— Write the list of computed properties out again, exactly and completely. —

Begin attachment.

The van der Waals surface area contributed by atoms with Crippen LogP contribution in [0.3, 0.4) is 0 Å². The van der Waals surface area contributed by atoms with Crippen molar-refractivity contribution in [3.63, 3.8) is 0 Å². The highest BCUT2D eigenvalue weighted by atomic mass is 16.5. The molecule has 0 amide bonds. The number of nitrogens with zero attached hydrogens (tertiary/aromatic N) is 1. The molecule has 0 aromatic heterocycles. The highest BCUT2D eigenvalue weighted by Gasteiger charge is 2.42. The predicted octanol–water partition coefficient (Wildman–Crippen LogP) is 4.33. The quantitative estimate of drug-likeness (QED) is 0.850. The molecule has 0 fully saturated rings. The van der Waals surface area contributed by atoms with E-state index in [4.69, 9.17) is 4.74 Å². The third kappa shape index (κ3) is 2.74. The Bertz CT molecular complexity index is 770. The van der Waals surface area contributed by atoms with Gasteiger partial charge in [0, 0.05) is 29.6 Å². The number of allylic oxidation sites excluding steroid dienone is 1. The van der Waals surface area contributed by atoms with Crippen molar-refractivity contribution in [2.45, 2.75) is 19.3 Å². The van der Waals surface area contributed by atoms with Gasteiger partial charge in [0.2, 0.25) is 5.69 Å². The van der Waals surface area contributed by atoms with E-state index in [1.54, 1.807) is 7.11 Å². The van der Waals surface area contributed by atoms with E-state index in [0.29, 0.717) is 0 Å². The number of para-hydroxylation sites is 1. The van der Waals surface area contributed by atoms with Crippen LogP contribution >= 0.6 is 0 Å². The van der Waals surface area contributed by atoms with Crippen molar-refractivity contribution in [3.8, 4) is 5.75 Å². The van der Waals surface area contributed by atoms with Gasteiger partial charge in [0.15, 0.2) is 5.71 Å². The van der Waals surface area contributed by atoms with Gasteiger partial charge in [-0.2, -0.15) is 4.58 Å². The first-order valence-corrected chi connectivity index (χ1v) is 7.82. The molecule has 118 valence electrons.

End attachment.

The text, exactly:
The van der Waals surface area contributed by atoms with Crippen LogP contribution in [0.3, 0.4) is 0 Å². The van der Waals surface area contributed by atoms with Crippen molar-refractivity contribution in [3.63, 3.8) is 0 Å². The highest BCUT2D eigenvalue weighted by atomic mass is 16.5. The molecule has 0 amide bonds. The number of nitrogens with zero attached hydrogens (tertiary/aromatic N) is 1. The molecule has 0 aromatic heterocycles. The highest BCUT2D eigenvalue weighted by Gasteiger charge is 2.42. The predicted octanol–water partition coefficient (Wildman–Crippen LogP) is 4.33. The quantitative estimate of drug-likeness (QED) is 0.850. The molecule has 0 fully saturated rings. The van der Waals surface area contributed by atoms with E-state index in [4.69, 9.17) is 4.74 Å². The third kappa shape index (κ3) is 2.74. The Bertz CT molecular complexity index is 770. The van der Waals surface area contributed by atoms with Gasteiger partial charge in [0, 0.05) is 29.6 Å². The number of allylic oxidation sites excluding steroid dienone is 1. The van der Waals surface area contributed by atoms with Crippen molar-refractivity contribution in [2.45, 2.75) is 19.3 Å². The van der Waals surface area contributed by atoms with Gasteiger partial charge in [0.2, 0.25) is 5.69 Å². The van der Waals surface area contributed by atoms with E-state index in [1.54, 1.807) is 7.11 Å². The van der Waals surface area contributed by atoms with E-state index in [0.29, 0.717) is 0 Å². The number of para-hydroxylation sites is 1. The van der Waals surface area contributed by atoms with Crippen LogP contribution >= 0.6 is 0 Å². The van der Waals surface area contributed by atoms with Crippen molar-refractivity contribution in [3.8, 4) is 5.75 Å². The van der Waals surface area contributed by atoms with Gasteiger partial charge in [0.15, 0.2) is 5.71 Å². The van der Waals surface area contributed by atoms with Gasteiger partial charge in [-0.2, -0.15) is 4.58 Å². The first-order valence-corrected chi connectivity index (χ1v) is 7.82. The molecule has 118 valence electrons.